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New York lawmakers urged to reject Hochuls power grab


(The Center Square) — A coalition of good government groups calls on New York lawmakers to reject Gov. Kathy Hochul’s budget proposals that would expand her control of state spending.

In a letter to Senate Majority Leader Andrea Stewart-Cousins and House Speaker Carl Heastie, the coalition urged legislative budget writers to reject several provisions in the budget they said would give the governor’s office “broad, unilateral spending and borrowing authorities that are unnecessary and fiscally risky.”

Most of the oversight policies were enacted during the COVID-19 pandemic, they wrote, when broad spending, budget management, and borrowing authorities “gave the governor the needed authority and flexibility to manage a historic public health emergency and dire fiscal situation.”

“Nearly four years later, the situation is vastly different,” they wrote. “These controls are no longer necessary. Enacting them would give the Governor unchecked authority to transfer, spend, or issue debt backed by public dollars.”

Specifically, the groups called on lawmakers to reject the governor’s permanent authority to issue up to $4 billion in short-term revenue anticipation notes, a $1 billion transfer from the General Fund to the “Health Care Transformation Account” unless its uses are more clearly defined in appropriations and provisions added to individual appropriations that remove competitive bidding requirements, among other demands.

The coalition, including the Citizens Budget Commission, Common Cause New York, the Empire Center for Public Policy and the New York Public Interest Research Group, also called on legislative leaders to reject a proposal limiting the state Comptroller’s ability to review bond transactions.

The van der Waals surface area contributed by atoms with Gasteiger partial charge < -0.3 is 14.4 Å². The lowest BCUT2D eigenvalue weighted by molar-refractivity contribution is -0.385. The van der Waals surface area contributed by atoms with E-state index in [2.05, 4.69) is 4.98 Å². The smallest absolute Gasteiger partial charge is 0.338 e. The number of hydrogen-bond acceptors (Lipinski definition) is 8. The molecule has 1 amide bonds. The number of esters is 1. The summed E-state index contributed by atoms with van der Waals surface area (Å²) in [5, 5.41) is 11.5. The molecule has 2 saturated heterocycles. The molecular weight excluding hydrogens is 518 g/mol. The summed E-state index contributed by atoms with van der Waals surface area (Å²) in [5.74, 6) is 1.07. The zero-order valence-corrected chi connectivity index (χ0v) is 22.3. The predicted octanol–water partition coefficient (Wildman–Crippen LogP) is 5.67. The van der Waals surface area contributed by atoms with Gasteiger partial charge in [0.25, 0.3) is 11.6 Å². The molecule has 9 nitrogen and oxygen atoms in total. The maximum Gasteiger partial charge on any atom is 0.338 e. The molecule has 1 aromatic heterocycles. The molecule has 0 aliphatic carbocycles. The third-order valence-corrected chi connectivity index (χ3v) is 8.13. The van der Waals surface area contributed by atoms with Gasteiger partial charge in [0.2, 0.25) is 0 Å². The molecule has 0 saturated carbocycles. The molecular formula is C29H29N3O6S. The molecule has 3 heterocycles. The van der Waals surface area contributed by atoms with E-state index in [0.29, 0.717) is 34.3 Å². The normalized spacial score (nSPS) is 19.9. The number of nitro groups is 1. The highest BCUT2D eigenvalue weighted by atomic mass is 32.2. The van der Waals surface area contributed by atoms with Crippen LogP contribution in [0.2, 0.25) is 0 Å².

“Back-loading principal payments can lead to ballooning future debt service costs and violate the principle of intergenerational fiscal equity; that is why State law requires a level or declining debt service schedule for some state debts,” they wrote. “It is important that the comptroller retains the authority to evaluate all state-supported bond sales on all essential and mandated criteria, such as this.”

State Comptroller Tom DiNapoli raised similar concerns about Hochul’s budget proposal, issuing a report saying the policy changes would “significantly curtail” his office’s oversight of bond transactions and expand the executive’s “extraordinary” powers.

DiNapoli said the changes “would inevitably lead to bond structuring decisions that will increase costs to state taxpayers over the long run.”

Hochul filed her preliminary $223 billion budget in January, which included more money for migrant costs, education, health care and criminal justice in addition to expanding the authority of her office over financial matters.

Legislative budget writers are expected to release their version of the spending plan. The deadline for adopting a state budget is April 1.